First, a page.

ABOVE PHOTO: Eddie Perrell (Photo by Webster Riddick)
Mississippi’s flag is missing
On Sunday, South Broad St. was all decked out for the Democratic National Convention with the flags of the 50 states, the District of Columbia and U.S. Territories.
Mississippi’s flag, the last state flag to still incorporate the Confederate battle flag, was taken down Monday afternoon by the police department after a group of irate citizens sat on the roadway advocating for its removal, according to the Associated Press. City officials later said both protesters and nearby residents objected to the flag’s symbolism.
While many Mississippians proudly embrace the Confederacy as part of their history, protesters in Philadelphia were clearly saying that the state flag reflected bigotry and hate to them.
Say their names
They belong to a group that no mother ever asks to join. Each had lost a son or daughter to gun violence, several in deadly encounters with law enforcement officers.
Dubbed “Mothers of the Movement,” they came together at the urging of Hillary Clinton to share their stories Tuesday night at the Democratic National Convention, which has highlighted both the challenges facing law enforcement officers as well as controversial deadly-force policies and police tactics.
“So many of our children are gone but not forgotten,” said Geneva Reed-Veal, mother of Sandra Bland, who died in a Texas jail after getting arrested for a traffic violation. “I’m here with Hillary Clinton because she is a leader and a mother who will say our children’s names. Hillary knows that when a young black life is cut short, it’s not just a personal loss. It is a national loss. It is a loss that diminishes all of us.”
Lucia McBath’s young son, Jordan Davis, was shot while sitting in a car at a Florida gas station. The stranger who pulled the trigger had complained Davis’ music was too loud.
“I lived in fear that my son would die like this,” McBath said. “I even warned him that because he was a young black man he would meet people who didn’t value him or his life. That is a conversation that no parent should ever have with their child.”
The other mothers were:
–Sybrina Fulton, whose teenage son Trayvon Martin was killed by a neighborhood watch volunteer.
–Maria Hamilton, mother of Dontré Hamilton, who was killed in Milwaukee by a police officer.
–Glen Carr, mother of Eric Garner who died as a result of compression of the neck – a chokehold – during an arrest. His death was ruled a homicide.
–Lezley McSpadden, mother of Michael Brown, whose death during an arrest in Ferguson, Mo. set off protests nationwide.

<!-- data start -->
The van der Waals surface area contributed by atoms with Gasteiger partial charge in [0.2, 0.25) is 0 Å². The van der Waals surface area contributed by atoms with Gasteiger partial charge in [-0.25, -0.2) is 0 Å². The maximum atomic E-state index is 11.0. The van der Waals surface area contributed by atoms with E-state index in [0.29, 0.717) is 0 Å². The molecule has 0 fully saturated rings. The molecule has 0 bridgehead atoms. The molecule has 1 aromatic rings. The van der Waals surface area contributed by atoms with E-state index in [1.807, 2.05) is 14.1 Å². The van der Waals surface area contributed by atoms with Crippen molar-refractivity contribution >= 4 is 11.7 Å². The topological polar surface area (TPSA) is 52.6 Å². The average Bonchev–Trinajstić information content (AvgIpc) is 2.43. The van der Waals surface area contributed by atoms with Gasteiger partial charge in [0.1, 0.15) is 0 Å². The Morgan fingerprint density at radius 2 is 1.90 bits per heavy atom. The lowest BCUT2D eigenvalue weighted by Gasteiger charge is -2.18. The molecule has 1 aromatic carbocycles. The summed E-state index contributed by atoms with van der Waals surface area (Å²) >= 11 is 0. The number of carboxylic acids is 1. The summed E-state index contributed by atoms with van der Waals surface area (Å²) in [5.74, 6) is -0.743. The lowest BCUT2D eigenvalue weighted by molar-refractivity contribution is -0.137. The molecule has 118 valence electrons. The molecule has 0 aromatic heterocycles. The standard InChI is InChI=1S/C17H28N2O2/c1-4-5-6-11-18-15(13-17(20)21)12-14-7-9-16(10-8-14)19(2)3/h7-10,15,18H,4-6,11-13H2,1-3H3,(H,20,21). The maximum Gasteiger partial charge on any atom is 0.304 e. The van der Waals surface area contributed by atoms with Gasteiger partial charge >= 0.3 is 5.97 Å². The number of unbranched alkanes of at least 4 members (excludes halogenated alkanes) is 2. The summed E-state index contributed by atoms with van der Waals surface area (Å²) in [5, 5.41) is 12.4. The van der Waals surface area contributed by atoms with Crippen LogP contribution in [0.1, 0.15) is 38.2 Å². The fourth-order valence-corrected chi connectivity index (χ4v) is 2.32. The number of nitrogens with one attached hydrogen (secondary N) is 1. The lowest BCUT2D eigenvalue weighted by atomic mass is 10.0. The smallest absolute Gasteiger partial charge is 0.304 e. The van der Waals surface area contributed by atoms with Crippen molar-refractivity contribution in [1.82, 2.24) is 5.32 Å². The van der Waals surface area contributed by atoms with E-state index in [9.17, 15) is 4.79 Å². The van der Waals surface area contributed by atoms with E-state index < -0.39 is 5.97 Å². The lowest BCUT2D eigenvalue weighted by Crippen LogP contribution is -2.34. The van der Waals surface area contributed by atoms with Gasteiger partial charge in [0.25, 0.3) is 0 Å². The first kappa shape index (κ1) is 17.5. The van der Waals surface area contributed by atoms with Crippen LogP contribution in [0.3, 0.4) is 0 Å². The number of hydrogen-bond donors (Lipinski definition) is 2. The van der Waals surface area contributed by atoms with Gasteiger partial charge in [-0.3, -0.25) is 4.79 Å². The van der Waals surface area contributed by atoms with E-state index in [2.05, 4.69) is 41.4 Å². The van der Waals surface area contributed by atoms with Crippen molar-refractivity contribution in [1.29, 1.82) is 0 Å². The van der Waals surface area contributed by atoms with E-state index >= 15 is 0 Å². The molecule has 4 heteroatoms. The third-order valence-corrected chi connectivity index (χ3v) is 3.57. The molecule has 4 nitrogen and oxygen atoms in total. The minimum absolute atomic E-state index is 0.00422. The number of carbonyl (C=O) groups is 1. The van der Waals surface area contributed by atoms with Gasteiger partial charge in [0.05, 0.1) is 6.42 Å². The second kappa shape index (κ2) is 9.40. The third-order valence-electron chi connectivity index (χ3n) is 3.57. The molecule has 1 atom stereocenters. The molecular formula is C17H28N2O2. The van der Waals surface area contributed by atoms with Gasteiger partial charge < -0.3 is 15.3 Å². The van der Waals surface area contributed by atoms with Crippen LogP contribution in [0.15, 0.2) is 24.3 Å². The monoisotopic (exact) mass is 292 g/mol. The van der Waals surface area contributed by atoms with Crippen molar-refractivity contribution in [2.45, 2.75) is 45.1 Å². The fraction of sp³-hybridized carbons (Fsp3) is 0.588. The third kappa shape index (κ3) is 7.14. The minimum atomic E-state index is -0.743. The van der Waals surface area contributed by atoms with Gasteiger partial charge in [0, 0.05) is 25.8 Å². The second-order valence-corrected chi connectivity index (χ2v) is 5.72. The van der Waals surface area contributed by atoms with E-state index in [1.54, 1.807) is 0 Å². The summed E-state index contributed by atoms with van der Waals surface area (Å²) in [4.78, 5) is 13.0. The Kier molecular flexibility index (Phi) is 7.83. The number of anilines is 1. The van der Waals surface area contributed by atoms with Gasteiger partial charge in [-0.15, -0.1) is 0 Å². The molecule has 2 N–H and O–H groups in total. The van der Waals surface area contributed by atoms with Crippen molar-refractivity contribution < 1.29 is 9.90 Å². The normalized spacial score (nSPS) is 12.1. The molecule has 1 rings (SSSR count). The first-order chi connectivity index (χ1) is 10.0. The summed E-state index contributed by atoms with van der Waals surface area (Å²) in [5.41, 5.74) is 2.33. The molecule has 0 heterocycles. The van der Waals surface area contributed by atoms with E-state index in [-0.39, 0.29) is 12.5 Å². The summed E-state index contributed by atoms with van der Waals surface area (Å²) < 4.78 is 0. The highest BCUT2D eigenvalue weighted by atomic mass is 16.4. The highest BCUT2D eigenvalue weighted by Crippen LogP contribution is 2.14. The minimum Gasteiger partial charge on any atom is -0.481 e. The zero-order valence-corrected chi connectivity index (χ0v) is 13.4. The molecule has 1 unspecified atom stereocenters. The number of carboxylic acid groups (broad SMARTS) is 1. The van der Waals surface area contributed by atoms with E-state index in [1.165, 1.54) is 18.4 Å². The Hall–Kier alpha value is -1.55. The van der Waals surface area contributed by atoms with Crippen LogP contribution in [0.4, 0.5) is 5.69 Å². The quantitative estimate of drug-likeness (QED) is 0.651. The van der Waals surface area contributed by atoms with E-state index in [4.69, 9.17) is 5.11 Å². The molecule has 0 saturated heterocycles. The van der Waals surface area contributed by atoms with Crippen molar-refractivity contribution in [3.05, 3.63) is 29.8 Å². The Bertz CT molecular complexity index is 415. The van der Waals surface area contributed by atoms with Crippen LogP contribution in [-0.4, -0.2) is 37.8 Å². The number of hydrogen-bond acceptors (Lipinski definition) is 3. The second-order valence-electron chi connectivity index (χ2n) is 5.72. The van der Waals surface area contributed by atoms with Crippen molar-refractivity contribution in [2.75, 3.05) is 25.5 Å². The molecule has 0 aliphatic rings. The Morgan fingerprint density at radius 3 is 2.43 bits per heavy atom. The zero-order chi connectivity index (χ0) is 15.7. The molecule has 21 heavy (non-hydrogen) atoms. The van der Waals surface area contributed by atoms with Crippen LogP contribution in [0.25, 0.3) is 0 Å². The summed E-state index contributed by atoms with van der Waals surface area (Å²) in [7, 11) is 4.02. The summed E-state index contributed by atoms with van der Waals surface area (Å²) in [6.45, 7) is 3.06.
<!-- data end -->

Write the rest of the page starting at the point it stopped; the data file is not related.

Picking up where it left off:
–Cleopatra Pendleton-Cowley, mother of Hadiya Pendleton, a Chicago teenager shot while in a park with friends.
–Wanda Johnson, mother of Oscar Grant, the young man killed by a transit officer and whose tragic death was brought to the big screen in the film, “Fruitvale Station.”
“We’re going to keep telling our children’s stories, and we’re urging you to say their names,” McBath said.
The Fraternal Order of Police expressed “shock and anger” over the decision to allow the “Mothers of the Movement” to address the DNC.
Philly strikes a cord by showing Brotherly Love
Edward Perrell is not a business tycoon, though he zips around this country. Recently, he was in Cleveland selling T-shirts to some very, very, very happy Cavaliers fans. This week, the hustling entrepreneur, who is an African American, has been in Philly trying to sell T-shirts to supporters of Hillary Clinton and Bernie Sanders.
Philadelphia’s welcome, however, has fallen short of his expectations. Before he arrived, he called the City of Philadelphia to determine if he needed a business license for the week he would be in town. Turns out, he did and an annual license cost $300.
Initially, Perrell, who lives in Las Vegas, tried to set up his booth in front of the Municipal Services Building across from City Hall, where the Bernie or Bust protesters had staked out ground. It was not long before staff from the city’s Department of Licenses & Inspection (L & I) chased him away. He was told his license did not give him the right to set up in Center City, which is the economic heart and pulse of the metropolis and home to many convention hotels.
Karen Guss, L&I’s communications director, explained that a limited number of Center City vending licenses are available, and each of those comes with a specific location where vendors can set up. These premium licenses, however, are only distributed by lottery, with the last one taking place two years ago.
So DNC vendors who purchased vending licenses found themselves outside of the business and political hubs, a point some hadn’t factored into business models or sales equations.
“We have learned a lot from this experience,” said Guss, who added that L&I received complaints from some other DNC vendors as well.
All L&I staff may not have communicated the licensing restrictions clearly, she said. So some small vendors like Perrell were surprised when they ended up on streets where people were focused on getting to work or school, rather than on promoting their politics.
This being the City of Brotherly Love, L&I didn’t want Perrell to walk away feeling like an unappreciated guest. The city will refund the $300 he paid for his business license, Guss said.
Perrell, who eventually set up his booth on Spring Garden Street, a residential neighborhood blocks from downtown, was ecstatic – but not just because of the refund. He said it was heartening somebody in Philly was listening to the little guys, who have had a starring role at both the DNC and RNC conventions.
“I wasn’t feeling the love, and I thought this was the city of brotherly love,” Perrell said. “I feel better now. Somebody cares.”
(Reach Linda S. Wallace at firstname.lastname@example.org.)